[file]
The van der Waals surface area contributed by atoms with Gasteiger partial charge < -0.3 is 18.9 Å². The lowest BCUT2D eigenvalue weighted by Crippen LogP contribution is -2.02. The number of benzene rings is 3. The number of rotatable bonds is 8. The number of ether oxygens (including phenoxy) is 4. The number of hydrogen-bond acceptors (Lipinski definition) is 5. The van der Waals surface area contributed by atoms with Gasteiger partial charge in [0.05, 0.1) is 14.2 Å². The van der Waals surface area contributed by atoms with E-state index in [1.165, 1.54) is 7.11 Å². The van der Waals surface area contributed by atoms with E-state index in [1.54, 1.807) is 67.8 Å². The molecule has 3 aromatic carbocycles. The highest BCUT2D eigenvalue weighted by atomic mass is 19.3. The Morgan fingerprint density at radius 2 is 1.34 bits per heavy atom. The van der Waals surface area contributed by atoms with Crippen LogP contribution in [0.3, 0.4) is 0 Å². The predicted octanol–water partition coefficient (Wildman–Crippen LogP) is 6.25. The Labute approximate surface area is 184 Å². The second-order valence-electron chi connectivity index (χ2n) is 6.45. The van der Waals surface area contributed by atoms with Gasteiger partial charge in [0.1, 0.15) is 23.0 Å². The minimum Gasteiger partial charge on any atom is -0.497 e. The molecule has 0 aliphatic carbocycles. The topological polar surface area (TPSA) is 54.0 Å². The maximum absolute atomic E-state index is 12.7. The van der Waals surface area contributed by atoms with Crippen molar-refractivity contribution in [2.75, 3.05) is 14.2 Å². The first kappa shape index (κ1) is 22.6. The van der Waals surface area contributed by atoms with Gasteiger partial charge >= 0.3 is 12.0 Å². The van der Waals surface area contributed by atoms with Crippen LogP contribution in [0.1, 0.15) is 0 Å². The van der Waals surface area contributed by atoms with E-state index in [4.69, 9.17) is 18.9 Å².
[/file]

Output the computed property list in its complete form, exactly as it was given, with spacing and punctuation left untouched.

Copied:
The van der Waals surface area contributed by atoms with Gasteiger partial charge < -0.3 is 18.9 Å². The lowest BCUT2D eigenvalue weighted by Crippen LogP contribution is -2.02. The number of benzene rings is 3. The number of rotatable bonds is 8. The number of ether oxygens (including phenoxy) is 4. The number of hydrogen-bond acceptors (Lipinski definition) is 5. The van der Waals surface area contributed by atoms with Gasteiger partial charge in [0.05, 0.1) is 14.2 Å². The van der Waals surface area contributed by atoms with E-state index in [1.165, 1.54) is 7.11 Å². The van der Waals surface area contributed by atoms with E-state index in [1.54, 1.807) is 67.8 Å². The molecule has 3 aromatic carbocycles. The highest BCUT2D eigenvalue weighted by atomic mass is 19.3. The Morgan fingerprint density at radius 2 is 1.34 bits per heavy atom. The van der Waals surface area contributed by atoms with Crippen LogP contribution in [0.3, 0.4) is 0 Å². The predicted octanol–water partition coefficient (Wildman–Crippen LogP) is 6.25. The Labute approximate surface area is 184 Å². The second-order valence-electron chi connectivity index (χ2n) is 6.45. The van der Waals surface area contributed by atoms with Gasteiger partial charge in [0.1, 0.15) is 23.0 Å². The minimum Gasteiger partial charge on any atom is -0.497 e. The molecule has 0 aliphatic carbocycles. The topological polar surface area (TPSA) is 54.0 Å². The maximum absolute atomic E-state index is 12.7. The van der Waals surface area contributed by atoms with Crippen molar-refractivity contribution in [2.75, 3.05) is 14.2 Å². The first kappa shape index (κ1) is 22.6. The van der Waals surface area contributed by atoms with Gasteiger partial charge >= 0.3 is 12.0 Å². The van der Waals surface area contributed by atoms with Crippen LogP contribution in [0.1, 0.15) is 0 Å². The van der Waals surface area contributed by atoms with E-state index in [4.69, 9.17) is 18.9 Å².